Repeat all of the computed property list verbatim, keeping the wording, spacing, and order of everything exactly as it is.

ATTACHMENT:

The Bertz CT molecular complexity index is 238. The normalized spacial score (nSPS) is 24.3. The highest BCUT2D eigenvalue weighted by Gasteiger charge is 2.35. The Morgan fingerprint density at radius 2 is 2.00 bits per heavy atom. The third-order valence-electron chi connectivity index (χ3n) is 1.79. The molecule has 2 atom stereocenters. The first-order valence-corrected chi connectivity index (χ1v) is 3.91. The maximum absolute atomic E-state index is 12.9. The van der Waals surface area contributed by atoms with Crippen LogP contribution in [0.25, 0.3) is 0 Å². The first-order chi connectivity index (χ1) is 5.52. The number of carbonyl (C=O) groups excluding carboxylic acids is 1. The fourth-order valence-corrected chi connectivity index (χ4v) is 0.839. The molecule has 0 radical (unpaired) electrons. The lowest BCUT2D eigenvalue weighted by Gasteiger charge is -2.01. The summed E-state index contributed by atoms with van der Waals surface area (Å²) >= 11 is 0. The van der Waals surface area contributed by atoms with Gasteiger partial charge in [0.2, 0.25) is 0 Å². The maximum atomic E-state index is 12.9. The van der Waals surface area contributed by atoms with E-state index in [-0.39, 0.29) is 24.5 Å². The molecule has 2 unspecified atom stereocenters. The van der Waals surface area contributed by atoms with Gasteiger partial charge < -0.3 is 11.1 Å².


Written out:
The Bertz CT molecular complexity index is 238. The normalized spacial score (nSPS) is 24.3. The highest BCUT2D eigenvalue weighted by Gasteiger charge is 2.35. The Morgan fingerprint density at radius 2 is 2.00 bits per heavy atom. The third-order valence-electron chi connectivity index (χ3n) is 1.79. The molecule has 2 atom stereocenters. The first-order valence-corrected chi connectivity index (χ1v) is 3.91. The maximum absolute atomic E-state index is 12.9. The van der Waals surface area contributed by atoms with Crippen LogP contribution in [0.25, 0.3) is 0 Å². The first-order chi connectivity index (χ1) is 5.52. The number of carbonyl (C=O) groups excluding carboxylic acids is 1. The fourth-order valence-corrected chi connectivity index (χ4v) is 0.839. The molecule has 0 radical (unpaired) electrons. The lowest BCUT2D eigenvalue weighted by Gasteiger charge is -2.01. The summed E-state index contributed by atoms with van der Waals surface area (Å²) >= 11 is 0. The van der Waals surface area contributed by atoms with Gasteiger partial charge in [0.2, 0.25) is 0 Å². The maximum atomic E-state index is 12.9. The van der Waals surface area contributed by atoms with E-state index in [-0.39, 0.29) is 24.5 Å². The molecule has 2 unspecified atom stereocenters. The van der Waals surface area contributed by atoms with Gasteiger partial charge < -0.3 is 11.1 Å².